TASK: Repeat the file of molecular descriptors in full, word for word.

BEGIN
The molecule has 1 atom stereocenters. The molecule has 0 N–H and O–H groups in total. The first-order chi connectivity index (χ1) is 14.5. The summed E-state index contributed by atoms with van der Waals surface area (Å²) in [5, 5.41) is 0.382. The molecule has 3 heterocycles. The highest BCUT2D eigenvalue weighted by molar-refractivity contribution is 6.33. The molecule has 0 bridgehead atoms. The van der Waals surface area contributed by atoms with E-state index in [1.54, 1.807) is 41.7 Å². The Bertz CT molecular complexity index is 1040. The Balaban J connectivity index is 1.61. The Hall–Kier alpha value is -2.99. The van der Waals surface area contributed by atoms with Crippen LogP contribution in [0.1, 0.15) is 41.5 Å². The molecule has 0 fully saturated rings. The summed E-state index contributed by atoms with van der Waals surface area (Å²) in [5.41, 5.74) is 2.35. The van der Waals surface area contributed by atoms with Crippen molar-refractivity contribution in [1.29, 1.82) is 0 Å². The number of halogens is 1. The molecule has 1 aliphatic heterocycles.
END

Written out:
The molecule has 1 atom stereocenters. The molecule has 0 N–H and O–H groups in total. The first-order chi connectivity index (χ1) is 14.5. The summed E-state index contributed by atoms with van der Waals surface area (Å²) in [5, 5.41) is 0.382. The molecule has 3 heterocycles. The highest BCUT2D eigenvalue weighted by molar-refractivity contribution is 6.33. The molecule has 0 bridgehead atoms. The van der Waals surface area contributed by atoms with E-state index in [1.54, 1.807) is 41.7 Å². The Bertz CT molecular complexity index is 1040. The Balaban J connectivity index is 1.61. The Hall–Kier alpha value is -2.99. The van der Waals surface area contributed by atoms with Crippen LogP contribution in [0.1, 0.15) is 41.5 Å². The molecule has 0 fully saturated rings. The summed E-state index contributed by atoms with van der Waals surface area (Å²) in [5.41, 5.74) is 2.35. The van der Waals surface area contributed by atoms with Crippen molar-refractivity contribution in [1.29, 1.82) is 0 Å². The number of halogens is 1. The molecule has 1 aliphatic heterocycles.